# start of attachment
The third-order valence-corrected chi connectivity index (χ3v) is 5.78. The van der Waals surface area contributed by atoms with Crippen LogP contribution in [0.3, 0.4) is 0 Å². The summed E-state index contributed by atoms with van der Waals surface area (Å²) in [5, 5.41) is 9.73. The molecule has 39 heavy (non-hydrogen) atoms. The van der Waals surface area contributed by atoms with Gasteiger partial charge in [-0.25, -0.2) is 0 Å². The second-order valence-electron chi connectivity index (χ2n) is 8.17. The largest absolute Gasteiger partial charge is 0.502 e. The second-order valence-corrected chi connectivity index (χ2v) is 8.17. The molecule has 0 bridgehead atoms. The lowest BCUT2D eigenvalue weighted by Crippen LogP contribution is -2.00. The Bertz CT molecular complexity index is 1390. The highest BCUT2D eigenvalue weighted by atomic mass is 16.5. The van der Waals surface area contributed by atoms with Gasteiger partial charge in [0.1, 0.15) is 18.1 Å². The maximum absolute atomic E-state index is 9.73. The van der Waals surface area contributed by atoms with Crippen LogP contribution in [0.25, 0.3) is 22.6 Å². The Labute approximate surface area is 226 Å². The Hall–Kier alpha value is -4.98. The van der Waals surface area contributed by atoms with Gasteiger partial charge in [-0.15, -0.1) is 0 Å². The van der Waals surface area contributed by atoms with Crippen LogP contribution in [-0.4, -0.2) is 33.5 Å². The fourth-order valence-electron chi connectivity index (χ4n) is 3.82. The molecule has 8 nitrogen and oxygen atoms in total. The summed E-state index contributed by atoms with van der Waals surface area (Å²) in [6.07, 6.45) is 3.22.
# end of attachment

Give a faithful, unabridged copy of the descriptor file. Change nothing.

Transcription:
The third-order valence-corrected chi connectivity index (χ3v) is 5.78. The van der Waals surface area contributed by atoms with Crippen LogP contribution in [0.3, 0.4) is 0 Å². The summed E-state index contributed by atoms with van der Waals surface area (Å²) in [5, 5.41) is 9.73. The molecule has 39 heavy (non-hydrogen) atoms. The van der Waals surface area contributed by atoms with Gasteiger partial charge in [-0.25, -0.2) is 0 Å². The second-order valence-electron chi connectivity index (χ2n) is 8.17. The largest absolute Gasteiger partial charge is 0.502 e. The second-order valence-corrected chi connectivity index (χ2v) is 8.17. The molecule has 0 bridgehead atoms. The lowest BCUT2D eigenvalue weighted by Crippen LogP contribution is -2.00. The Bertz CT molecular complexity index is 1390. The highest BCUT2D eigenvalue weighted by atomic mass is 16.5. The van der Waals surface area contributed by atoms with Gasteiger partial charge in [0.1, 0.15) is 18.1 Å². The maximum absolute atomic E-state index is 9.73. The van der Waals surface area contributed by atoms with Crippen LogP contribution in [0.25, 0.3) is 22.6 Å². The Labute approximate surface area is 226 Å². The Hall–Kier alpha value is -4.98. The van der Waals surface area contributed by atoms with Gasteiger partial charge in [-0.15, -0.1) is 0 Å². The van der Waals surface area contributed by atoms with Crippen LogP contribution in [-0.4, -0.2) is 33.5 Å². The fourth-order valence-electron chi connectivity index (χ4n) is 3.82. The molecule has 8 nitrogen and oxygen atoms in total. The summed E-state index contributed by atoms with van der Waals surface area (Å²) in [6.07, 6.45) is 3.22.